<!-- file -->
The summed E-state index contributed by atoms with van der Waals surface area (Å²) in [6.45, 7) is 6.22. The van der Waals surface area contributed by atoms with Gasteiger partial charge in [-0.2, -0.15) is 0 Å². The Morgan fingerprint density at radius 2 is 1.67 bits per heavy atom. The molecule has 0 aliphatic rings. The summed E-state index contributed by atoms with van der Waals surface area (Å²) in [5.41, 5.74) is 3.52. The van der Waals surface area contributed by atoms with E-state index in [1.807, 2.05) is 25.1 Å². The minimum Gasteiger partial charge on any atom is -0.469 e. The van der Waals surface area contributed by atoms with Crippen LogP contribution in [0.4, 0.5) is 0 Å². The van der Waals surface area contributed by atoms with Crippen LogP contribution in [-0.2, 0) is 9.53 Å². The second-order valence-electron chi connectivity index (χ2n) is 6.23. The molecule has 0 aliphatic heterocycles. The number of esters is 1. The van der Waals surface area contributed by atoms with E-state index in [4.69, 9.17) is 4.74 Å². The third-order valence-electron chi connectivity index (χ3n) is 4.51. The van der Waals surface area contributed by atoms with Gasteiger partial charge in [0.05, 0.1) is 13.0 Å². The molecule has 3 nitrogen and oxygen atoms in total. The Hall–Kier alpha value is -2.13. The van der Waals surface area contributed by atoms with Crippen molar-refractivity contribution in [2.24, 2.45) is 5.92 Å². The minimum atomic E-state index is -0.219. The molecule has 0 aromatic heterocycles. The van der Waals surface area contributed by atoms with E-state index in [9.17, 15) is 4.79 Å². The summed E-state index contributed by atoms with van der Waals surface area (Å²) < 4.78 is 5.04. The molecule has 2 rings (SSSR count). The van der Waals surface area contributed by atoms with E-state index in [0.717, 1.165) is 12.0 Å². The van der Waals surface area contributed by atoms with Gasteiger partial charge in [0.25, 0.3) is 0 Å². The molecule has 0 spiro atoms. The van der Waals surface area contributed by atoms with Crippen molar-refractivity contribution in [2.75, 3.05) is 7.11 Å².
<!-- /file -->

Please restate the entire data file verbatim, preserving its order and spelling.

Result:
The summed E-state index contributed by atoms with van der Waals surface area (Å²) in [6.45, 7) is 6.22. The van der Waals surface area contributed by atoms with Gasteiger partial charge in [-0.2, -0.15) is 0 Å². The Morgan fingerprint density at radius 2 is 1.67 bits per heavy atom. The molecule has 0 aliphatic rings. The summed E-state index contributed by atoms with van der Waals surface area (Å²) in [5.41, 5.74) is 3.52. The van der Waals surface area contributed by atoms with E-state index in [1.807, 2.05) is 25.1 Å². The minimum Gasteiger partial charge on any atom is -0.469 e. The van der Waals surface area contributed by atoms with Crippen LogP contribution in [0.4, 0.5) is 0 Å². The van der Waals surface area contributed by atoms with Crippen LogP contribution in [-0.2, 0) is 9.53 Å². The second-order valence-electron chi connectivity index (χ2n) is 6.23. The molecule has 0 aliphatic heterocycles. The number of esters is 1. The van der Waals surface area contributed by atoms with E-state index in [4.69, 9.17) is 4.74 Å². The third-order valence-electron chi connectivity index (χ3n) is 4.51. The van der Waals surface area contributed by atoms with Gasteiger partial charge in [0.05, 0.1) is 13.0 Å². The molecule has 3 nitrogen and oxygen atoms in total. The Hall–Kier alpha value is -2.13. The van der Waals surface area contributed by atoms with Crippen molar-refractivity contribution in [2.24, 2.45) is 5.92 Å². The minimum atomic E-state index is -0.219. The molecule has 0 aromatic heterocycles. The van der Waals surface area contributed by atoms with E-state index in [9.17, 15) is 4.79 Å². The summed E-state index contributed by atoms with van der Waals surface area (Å²) < 4.78 is 5.04. The molecule has 2 rings (SSSR count). The van der Waals surface area contributed by atoms with E-state index in [0.717, 1.165) is 12.0 Å². The van der Waals surface area contributed by atoms with Gasteiger partial charge in [0.25, 0.3) is 0 Å². The molecule has 0 spiro atoms. The van der Waals surface area contributed by atoms with Crippen molar-refractivity contribution in [2.75, 3.05) is 7.11 Å².